Come on down – The Price is Right still go­ing strong

The Prince George Citizen - - Front Page - Karen HELLER

LOS AN­GE­LES — Does Amie Ya­niak know the price of a chili-red Mini Cooper? Oh, no, it ap­pears she does not.

“I don’t know what I’m do­ing! I have no idea how much that car is worth!” says Ya­niak, a mu­sic ther­a­pist/vo­cal coach/health and well­ness coach/ta­ble­side gua­camole maker. (Hey, it’s L.A.)

On this par­tic­u­lar morn­ing, stand­ing next to im­per­turbable host Drew Carey, it mat­ters not one bit, be­cause the re­lent­lessly ebul­lient Ya­niak was plucked to be a con­tes­tant on The Price Is Right, Amer­ica’s most pop­u­lar and long­est-run­ning day­time game show, launched in 1956, re­launched on CBS in 1972 and ded­i­cated to con­tes­tants guess­ing the price of al­most ev­ery­thing with­out ever go­ing a penny over.

The Price Is Right, af­ter all, is one of the few game shows in which the au­di­ence pitches in sug­gest­ing prices – let’s be hon­est: yelling prices – and com­pe­ti­tion among con­tes­tants evap­o­rates. In the sher­bet-on-hal­lu­cino­gens stu­dio, stalled some­where in the early 1970s, the au­di­ence howls com­pet­ing prices so em­phat­i­cally that Ya­niak, 41, can’t fig­ure out what price to sug­gest. “What? Say, what?”

She is on­stage at the Bob Barker Stu­dio, named for the snowtressed for­mer host of 35 years (who’s now 95), be­cause she dreamed that this would hap­pen, but also be­cause she ex­hales ex­cla­ma­tion marks, the ideal tem­per­a­ment for a con­tes­tant.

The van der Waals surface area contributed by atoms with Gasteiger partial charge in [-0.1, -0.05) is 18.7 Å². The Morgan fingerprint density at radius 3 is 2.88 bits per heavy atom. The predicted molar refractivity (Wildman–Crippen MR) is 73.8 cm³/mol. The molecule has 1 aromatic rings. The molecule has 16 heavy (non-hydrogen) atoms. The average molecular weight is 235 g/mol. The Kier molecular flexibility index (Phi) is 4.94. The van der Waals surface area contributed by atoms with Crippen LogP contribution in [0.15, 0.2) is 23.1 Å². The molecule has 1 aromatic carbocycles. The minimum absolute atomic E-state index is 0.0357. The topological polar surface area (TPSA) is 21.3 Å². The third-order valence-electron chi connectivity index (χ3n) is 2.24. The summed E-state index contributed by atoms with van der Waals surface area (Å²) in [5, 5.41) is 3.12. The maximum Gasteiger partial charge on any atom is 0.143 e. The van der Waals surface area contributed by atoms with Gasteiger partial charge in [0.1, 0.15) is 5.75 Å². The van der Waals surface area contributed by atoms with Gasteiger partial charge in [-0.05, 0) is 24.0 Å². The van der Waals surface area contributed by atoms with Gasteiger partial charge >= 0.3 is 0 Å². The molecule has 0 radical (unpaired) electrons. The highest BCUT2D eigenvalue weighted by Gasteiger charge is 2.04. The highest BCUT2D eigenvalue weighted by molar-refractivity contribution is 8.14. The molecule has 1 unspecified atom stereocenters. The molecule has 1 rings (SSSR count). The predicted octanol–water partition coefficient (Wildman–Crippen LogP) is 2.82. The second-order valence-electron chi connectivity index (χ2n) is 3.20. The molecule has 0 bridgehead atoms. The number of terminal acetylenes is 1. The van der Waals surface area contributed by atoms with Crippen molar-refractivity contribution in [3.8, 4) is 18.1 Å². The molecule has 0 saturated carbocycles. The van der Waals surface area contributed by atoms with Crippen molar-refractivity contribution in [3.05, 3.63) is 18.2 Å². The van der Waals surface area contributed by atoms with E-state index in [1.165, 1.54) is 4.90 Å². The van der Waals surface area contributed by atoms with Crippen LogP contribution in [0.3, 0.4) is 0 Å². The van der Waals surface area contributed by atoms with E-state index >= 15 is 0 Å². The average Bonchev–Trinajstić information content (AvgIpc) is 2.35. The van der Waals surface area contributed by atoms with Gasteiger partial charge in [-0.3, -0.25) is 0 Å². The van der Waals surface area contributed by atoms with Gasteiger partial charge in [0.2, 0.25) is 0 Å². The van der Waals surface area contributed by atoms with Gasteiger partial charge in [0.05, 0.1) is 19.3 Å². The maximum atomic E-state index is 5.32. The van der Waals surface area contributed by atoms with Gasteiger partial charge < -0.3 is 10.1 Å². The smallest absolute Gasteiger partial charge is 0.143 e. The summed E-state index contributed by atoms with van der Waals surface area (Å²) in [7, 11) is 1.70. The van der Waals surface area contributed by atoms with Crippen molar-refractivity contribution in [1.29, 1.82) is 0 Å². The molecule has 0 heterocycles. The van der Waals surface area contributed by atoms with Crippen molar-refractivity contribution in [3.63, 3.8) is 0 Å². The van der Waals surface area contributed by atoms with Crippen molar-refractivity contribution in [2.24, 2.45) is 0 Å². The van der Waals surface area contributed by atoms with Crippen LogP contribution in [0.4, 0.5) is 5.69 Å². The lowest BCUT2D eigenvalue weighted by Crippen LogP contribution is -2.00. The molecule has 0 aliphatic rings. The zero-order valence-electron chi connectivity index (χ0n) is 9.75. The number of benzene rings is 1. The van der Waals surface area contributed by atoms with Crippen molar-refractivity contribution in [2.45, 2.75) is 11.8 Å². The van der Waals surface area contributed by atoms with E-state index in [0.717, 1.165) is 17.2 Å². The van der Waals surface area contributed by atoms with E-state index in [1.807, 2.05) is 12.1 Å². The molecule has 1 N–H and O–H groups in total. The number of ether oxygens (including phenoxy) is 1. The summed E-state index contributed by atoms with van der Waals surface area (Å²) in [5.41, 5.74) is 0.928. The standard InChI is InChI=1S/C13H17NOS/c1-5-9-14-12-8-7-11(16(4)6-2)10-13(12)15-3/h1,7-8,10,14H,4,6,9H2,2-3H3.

Who knew such joy could be de­rived from guess­ing the price of a can of Pro­gresso chicken noo­dle soup? ($2.69) For more than five mil­lion daily view­ers, The Price Is Right is their happy hour. The show’s suc­cess is an­chored on de­liv­er­ing two Amer­i­can dreams si­mul­ta­ne­ously: face time on na­tional tele­vi­sion and scor­ing gobs of stuff for do­ing next to noth­ing. Whether it’s through episodes (of­ten recorded for evening view­ing) or on­line fo­rums, in line for a tap­ing or at the live tour­ing show, ar­dent fans rel­ish the fan­tasy that know­ing the price of or­di­nary goods can de­liver wealth and un­told splen­dour.